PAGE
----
“We are natural villagers. For most of mankind’s history we have lived in very small communities in which we knew everybody and everybody knew us. But gradually there grew to be far too many of us, and our communities became too large and disparate for us to be able to feel a part of them, and our technologies were unequal to the task of drawing us together. But that is changing. Interactivity. Many-to-many communications. Pervasive networking. These are cumbersome new terms for elements in our lives so fundamental that, before we lost them, we didn’t even know to have names for them.”
We are social beings
Porter rightly says, “people use software to do all the same things they used to do without it: talk to each other, form groups, gain respect, manage their lives, have fun.” Things that humans have always done. It’s just that years ago our friends and family were walking, driving or a short flight away. It was easy to keep in touch, as they were not far away. These days the situation is different.
As I mentioned in a previous post, I use the Internet to keep in touch with my family and most of my best friends, as they don’t live near me. I feel a need to keep in touch with these people. No! I need to feel connected.
Humans are innately social and must be surrounded by other people. Those who are not stimulated socially can go insane. For example, the other day was watching Sean Penn’s 2007 movie “Into the Wild” **. It was inspired by the true story of Christopher McCandless who thought that freedom was about being at one, alone, with nature. As he painfully found out, you really need other people around you.
The graph below shows that psychological distress is correlated with social support.
Dalgard OS. Association between social support and psychological distress. In: EUPHIX, EUphact. Bilthoven: RIVM, <http://www.euphix.org> EUphact\ Determinants of health\ Environment\ Social support, 26 May 2008.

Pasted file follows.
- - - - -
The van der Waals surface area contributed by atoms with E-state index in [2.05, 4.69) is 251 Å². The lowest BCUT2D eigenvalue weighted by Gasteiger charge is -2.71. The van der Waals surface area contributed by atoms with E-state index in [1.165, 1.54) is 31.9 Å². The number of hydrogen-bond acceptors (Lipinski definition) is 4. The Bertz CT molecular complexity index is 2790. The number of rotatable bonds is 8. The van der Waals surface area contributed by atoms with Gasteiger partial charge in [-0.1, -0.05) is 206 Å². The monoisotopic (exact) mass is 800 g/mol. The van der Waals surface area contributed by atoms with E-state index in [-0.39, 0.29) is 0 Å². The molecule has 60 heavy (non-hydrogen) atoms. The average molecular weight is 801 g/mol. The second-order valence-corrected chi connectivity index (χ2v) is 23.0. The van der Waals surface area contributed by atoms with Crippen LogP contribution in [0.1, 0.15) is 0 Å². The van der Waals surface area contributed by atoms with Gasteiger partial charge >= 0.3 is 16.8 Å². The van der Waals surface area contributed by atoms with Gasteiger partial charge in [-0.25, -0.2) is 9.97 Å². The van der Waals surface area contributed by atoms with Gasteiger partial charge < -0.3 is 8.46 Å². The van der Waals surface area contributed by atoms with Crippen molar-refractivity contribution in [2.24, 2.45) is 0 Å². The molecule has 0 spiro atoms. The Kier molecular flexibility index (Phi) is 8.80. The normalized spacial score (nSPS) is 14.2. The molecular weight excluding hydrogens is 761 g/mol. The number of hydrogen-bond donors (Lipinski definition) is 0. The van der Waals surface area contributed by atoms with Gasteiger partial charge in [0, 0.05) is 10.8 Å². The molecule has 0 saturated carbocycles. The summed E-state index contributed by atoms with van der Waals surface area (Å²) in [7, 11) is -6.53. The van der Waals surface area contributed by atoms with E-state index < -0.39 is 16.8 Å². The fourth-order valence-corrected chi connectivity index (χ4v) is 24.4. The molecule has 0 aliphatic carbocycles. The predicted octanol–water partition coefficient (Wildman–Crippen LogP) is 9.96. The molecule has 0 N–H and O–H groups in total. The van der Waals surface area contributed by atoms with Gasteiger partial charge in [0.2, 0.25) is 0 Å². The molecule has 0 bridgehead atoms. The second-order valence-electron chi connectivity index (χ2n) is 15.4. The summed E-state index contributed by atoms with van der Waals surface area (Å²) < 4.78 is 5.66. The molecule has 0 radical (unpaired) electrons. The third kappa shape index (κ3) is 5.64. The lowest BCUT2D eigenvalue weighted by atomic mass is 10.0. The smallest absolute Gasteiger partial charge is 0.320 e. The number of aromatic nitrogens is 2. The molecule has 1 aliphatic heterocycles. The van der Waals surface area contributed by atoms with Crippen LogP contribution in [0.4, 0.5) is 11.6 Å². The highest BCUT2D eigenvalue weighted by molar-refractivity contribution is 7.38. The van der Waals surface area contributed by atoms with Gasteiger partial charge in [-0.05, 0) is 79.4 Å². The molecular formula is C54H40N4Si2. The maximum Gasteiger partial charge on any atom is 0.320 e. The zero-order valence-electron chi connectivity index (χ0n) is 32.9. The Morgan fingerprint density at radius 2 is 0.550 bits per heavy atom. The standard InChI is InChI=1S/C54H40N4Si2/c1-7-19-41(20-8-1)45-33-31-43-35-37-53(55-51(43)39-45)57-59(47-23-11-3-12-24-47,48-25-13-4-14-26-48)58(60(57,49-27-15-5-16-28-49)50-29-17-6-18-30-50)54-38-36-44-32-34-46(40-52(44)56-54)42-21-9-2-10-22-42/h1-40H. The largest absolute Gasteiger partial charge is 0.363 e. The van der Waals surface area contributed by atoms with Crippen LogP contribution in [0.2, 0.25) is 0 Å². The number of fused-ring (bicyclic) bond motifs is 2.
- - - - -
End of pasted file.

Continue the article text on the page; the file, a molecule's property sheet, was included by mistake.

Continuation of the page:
MySpace has been shown to have similar effects. A short article titled Blogging as a Social Tool: A Psychosocial Examination of the Effects of Blogging by James R. Baker, Susan M. Moore, December 2008 suggested that blogging helps people feel like they have a stronger social support network, possibly because blogging helps a person gain some insight, feedback or perspective on their life and‘take the results with a grain of salt, however, as 57% of the original participants at the initial time of the first set of measures did not complete the measures two months later” (possibly skewing the results of the data) (John Grohol). The researchers also did not differentiate successful, frequent bloggers from those who may have started a blog and posted only one entry.’ He even writes about that fact blogging might even make you happier! It certainly makes me happy, as I mentioned in a post last year!
Social software is a forced move. It had to happen, we have to be able to deal with the fact that, in some parts of Western culture, the family is no longer a ‘unit’. In fact, Stephen Andersen suggests that the best social media features/sites are rooted in natural human behavior.
“is about being able to keep in touch with people with a level of regularity and intimacy that you wouldn’t usually have access to, because time and space conspire to make it impossible. Flickr lets me see what friends are eating for lunch, how they’ve redecorated their bedroom, their latest haircut. Twitter tells me when they’re hungry, what technology is currently frustrating them, who they’re having drinks with tonight.”
True but it is actual intimacy for some. They have only a few social networks (friends) where they live; perhaps they work too hard or they are socially inept and don’t like seeing people face-to-face. In that context social networks provide actual intimacy. There is nothing ambient about it!